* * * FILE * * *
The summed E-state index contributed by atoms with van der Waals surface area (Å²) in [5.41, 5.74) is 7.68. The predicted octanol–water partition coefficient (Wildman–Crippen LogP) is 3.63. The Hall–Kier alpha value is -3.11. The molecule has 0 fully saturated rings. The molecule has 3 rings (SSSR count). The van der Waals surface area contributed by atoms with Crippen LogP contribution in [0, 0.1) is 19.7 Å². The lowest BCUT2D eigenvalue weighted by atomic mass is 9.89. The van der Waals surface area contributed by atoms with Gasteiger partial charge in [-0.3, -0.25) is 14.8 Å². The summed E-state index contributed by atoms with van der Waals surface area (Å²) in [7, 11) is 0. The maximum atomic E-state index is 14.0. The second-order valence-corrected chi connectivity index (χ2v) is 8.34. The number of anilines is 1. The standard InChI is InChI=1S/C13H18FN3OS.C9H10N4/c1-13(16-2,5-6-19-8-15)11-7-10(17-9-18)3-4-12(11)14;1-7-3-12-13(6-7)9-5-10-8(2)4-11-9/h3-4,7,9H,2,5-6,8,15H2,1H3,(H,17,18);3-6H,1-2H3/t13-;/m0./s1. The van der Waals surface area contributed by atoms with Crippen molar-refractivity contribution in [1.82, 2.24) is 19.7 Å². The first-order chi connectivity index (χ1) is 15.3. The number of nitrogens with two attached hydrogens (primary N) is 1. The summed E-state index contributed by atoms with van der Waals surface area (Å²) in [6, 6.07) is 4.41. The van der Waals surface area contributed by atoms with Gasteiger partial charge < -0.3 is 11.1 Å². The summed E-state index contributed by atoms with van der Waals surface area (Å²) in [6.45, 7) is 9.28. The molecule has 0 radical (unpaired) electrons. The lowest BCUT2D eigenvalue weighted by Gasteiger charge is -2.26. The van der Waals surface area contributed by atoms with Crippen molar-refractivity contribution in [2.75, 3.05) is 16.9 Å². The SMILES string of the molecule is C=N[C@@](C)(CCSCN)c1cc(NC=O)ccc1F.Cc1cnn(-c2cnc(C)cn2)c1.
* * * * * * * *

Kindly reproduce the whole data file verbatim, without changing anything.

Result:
The summed E-state index contributed by atoms with van der Waals surface area (Å²) in [5.41, 5.74) is 7.68. The predicted octanol–water partition coefficient (Wildman–Crippen LogP) is 3.63. The Hall–Kier alpha value is -3.11. The molecule has 0 fully saturated rings. The molecule has 3 rings (SSSR count). The van der Waals surface area contributed by atoms with Crippen LogP contribution in [0, 0.1) is 19.7 Å². The lowest BCUT2D eigenvalue weighted by atomic mass is 9.89. The van der Waals surface area contributed by atoms with Gasteiger partial charge in [-0.3, -0.25) is 14.8 Å². The summed E-state index contributed by atoms with van der Waals surface area (Å²) in [7, 11) is 0. The maximum atomic E-state index is 14.0. The second-order valence-corrected chi connectivity index (χ2v) is 8.34. The number of anilines is 1. The standard InChI is InChI=1S/C13H18FN3OS.C9H10N4/c1-13(16-2,5-6-19-8-15)11-7-10(17-9-18)3-4-12(11)14;1-7-3-12-13(6-7)9-5-10-8(2)4-11-9/h3-4,7,9H,2,5-6,8,15H2,1H3,(H,17,18);3-6H,1-2H3/t13-;/m0./s1. The van der Waals surface area contributed by atoms with Crippen molar-refractivity contribution in [1.82, 2.24) is 19.7 Å². The first-order chi connectivity index (χ1) is 15.3. The number of nitrogens with two attached hydrogens (primary N) is 1. The summed E-state index contributed by atoms with van der Waals surface area (Å²) in [6, 6.07) is 4.41. The van der Waals surface area contributed by atoms with Gasteiger partial charge < -0.3 is 11.1 Å². The summed E-state index contributed by atoms with van der Waals surface area (Å²) in [6.45, 7) is 9.28. The molecule has 0 radical (unpaired) electrons. The lowest BCUT2D eigenvalue weighted by Gasteiger charge is -2.26. The van der Waals surface area contributed by atoms with Crippen molar-refractivity contribution in [2.75, 3.05) is 16.9 Å². The SMILES string of the molecule is C=N[C@@](C)(CCSCN)c1cc(NC=O)ccc1F.Cc1cnn(-c2cnc(C)cn2)c1.